When your wheel speed sensor, also referred to as the WSS, fails or you have issues with the sensor’s wiring circuit, it will likely disable your ABS system, and in turn,  triggering your ABS dash warning light. This is a severe problem. The ABS module must get accurate input from all sensors to properly establish whether a wheel is locking up or not.

How the Wheel Speed Sensor in the Antilock Brake System Works

The wheel speed sensors generate an AC, or alternating current, output voltage. This voltage varies in frequency and amplitude along with your wheel speed. The faster you go, the greater the frequency and amplitude. The signal’s strength may be adversely affected by resistance in the sensor, the wiring and connectors, metallic fragments that have found their way to the end of the sensor, or even the air gap that is between the sensor and tone ring found on your axle, hub, brake rotor, drum or CV joint.

When your ABS dashboard warning light has come on, have an adjustable wheel speed sensor, and you get a code indicating a wheel speed sensor issue, the trouble may be as simple as having too wide an air gap.  A slight air gap is usually required to create a strong enough signal within the magnetic windings of the sensor. Air gaps are usually in a range from .016 inches to as great as .050 inches (0.40 to 1.3 mm). You can use a nonmagnetic feeler gauge to set the gap to the recommended specifications.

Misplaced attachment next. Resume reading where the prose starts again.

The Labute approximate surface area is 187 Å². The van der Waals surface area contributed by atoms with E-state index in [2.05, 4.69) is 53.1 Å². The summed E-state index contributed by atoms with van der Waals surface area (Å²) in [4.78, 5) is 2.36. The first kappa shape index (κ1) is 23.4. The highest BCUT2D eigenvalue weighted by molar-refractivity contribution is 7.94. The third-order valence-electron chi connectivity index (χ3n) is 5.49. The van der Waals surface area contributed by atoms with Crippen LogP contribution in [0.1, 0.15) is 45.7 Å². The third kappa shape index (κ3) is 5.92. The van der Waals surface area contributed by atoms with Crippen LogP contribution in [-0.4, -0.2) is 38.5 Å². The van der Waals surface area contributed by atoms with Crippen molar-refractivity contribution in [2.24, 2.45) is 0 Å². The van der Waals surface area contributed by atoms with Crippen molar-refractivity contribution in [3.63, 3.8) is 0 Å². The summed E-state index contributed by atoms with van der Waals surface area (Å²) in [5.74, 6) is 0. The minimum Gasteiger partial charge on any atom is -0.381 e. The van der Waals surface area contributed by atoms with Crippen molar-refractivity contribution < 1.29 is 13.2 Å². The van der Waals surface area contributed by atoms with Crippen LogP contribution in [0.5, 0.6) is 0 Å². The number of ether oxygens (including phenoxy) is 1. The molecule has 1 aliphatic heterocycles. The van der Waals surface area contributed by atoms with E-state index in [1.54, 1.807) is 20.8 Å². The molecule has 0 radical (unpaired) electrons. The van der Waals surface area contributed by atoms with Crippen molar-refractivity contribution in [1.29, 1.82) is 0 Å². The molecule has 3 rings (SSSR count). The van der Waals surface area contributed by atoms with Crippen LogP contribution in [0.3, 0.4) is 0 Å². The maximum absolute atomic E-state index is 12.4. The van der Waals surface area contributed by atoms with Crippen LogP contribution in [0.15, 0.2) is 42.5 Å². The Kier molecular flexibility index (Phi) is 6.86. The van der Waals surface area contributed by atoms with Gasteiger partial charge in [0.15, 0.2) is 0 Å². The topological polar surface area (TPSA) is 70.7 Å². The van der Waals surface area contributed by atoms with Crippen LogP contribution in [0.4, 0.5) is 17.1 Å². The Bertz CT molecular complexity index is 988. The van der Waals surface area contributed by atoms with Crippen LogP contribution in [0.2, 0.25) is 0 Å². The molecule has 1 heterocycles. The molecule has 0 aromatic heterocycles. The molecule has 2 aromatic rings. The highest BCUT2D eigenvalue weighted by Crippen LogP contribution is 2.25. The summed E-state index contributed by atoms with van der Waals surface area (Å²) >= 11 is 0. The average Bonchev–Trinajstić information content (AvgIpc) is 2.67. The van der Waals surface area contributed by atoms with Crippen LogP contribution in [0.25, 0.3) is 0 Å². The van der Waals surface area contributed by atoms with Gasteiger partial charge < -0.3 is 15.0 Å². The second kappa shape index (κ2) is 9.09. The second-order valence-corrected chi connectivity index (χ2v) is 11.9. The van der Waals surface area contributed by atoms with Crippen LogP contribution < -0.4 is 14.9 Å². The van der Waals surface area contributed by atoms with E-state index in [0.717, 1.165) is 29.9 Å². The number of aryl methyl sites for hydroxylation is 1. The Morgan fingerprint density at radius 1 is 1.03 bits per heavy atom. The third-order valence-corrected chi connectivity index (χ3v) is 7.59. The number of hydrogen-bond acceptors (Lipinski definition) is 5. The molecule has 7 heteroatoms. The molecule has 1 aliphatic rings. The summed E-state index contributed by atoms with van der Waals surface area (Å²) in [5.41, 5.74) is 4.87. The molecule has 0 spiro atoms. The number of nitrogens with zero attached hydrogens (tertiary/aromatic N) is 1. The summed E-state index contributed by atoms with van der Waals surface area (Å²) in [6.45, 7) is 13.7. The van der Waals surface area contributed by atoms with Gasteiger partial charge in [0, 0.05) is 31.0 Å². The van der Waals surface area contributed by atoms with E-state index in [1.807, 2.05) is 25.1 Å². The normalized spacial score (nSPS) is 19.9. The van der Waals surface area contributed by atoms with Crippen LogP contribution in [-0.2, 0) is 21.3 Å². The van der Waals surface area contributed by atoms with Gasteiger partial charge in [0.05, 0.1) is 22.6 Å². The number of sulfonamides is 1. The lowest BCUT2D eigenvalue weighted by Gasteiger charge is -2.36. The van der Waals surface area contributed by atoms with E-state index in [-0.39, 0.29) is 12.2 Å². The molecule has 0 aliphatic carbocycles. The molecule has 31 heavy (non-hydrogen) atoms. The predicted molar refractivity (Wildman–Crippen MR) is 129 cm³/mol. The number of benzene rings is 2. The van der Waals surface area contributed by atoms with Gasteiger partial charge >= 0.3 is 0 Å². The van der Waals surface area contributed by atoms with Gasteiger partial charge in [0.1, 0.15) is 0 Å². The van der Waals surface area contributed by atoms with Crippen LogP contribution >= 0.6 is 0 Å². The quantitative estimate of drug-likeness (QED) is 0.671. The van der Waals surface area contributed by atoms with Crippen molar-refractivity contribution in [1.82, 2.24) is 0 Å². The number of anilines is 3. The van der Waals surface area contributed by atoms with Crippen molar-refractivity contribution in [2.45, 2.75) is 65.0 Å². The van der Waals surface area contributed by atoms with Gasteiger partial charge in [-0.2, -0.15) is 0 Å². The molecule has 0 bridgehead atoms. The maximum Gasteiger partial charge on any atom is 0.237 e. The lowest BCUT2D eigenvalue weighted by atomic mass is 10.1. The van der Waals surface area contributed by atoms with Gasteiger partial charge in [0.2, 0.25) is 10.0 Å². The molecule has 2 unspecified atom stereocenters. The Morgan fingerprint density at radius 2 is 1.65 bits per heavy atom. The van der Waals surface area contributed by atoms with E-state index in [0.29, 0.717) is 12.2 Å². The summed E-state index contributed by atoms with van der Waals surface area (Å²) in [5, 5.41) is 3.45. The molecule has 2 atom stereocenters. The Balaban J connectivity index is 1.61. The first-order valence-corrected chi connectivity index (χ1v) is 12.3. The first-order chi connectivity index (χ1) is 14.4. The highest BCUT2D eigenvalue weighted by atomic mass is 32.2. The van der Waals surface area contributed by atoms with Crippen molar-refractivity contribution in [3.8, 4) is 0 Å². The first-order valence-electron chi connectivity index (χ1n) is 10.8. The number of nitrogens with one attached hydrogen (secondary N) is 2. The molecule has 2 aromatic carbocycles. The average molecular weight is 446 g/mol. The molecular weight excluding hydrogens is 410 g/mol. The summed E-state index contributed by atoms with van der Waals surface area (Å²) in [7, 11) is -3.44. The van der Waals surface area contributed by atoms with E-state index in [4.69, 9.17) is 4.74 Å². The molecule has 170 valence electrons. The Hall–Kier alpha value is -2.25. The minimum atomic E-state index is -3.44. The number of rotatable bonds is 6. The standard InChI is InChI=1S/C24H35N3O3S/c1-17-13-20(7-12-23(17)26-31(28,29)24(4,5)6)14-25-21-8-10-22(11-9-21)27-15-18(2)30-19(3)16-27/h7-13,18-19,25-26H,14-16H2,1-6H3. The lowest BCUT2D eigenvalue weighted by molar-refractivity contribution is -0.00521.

Variations in the air gap could be sourced to bad wheel bearings or damaged, missing, chipped or broken teeth on a tone ring. Even minimal damage that may not be easily seen can sometimes be your problem.

Checking Your Wheel Speed Sensor

One way to check the wheel speed sensor is by measuring the output voltage. You can do this by plugging a breakout box into your ABS module’s wiring harness. Using a digital volt ohm meter, or DVOM, attach the test leads to the appropriate pins for your WSS circuit.

An AC voltage of 50 to 700 MV with the wheel being turned by hand at about one revolution per second indicates a good wheel speed sensor. For exact voltage specifications consult your owner’s manual..

A low volt reading or no reading at all will require direct measurement of your resistance in the WSS circuit. This should be done with the key off, through the breakout box to adequately check your entire circuit. A wheel speed sensor that is good usually has a resistance of 800 to 1400 ohms.  Again, you should consult your owner’s manual for the exact specifications for your particular vehicle.

If you find that you have too much resistance or it reads open or with little to no resistance, you need to measure the resistance across the sensor itself. If the reading is within specs, your problem will be in either your wiring or connectors. If it does not read within recommended specifications, you have a bad sensor that must be replaced.

If you need a scope test, you will need a professional mechanic.  Bring your vehicle by Sanford’s Automotive Service in Columbia, SC for all of your automotive needs, foreign or domestic.  We have proudly served Columbia and surrounding communities since 1989.  Stop by today or call to make an appointment.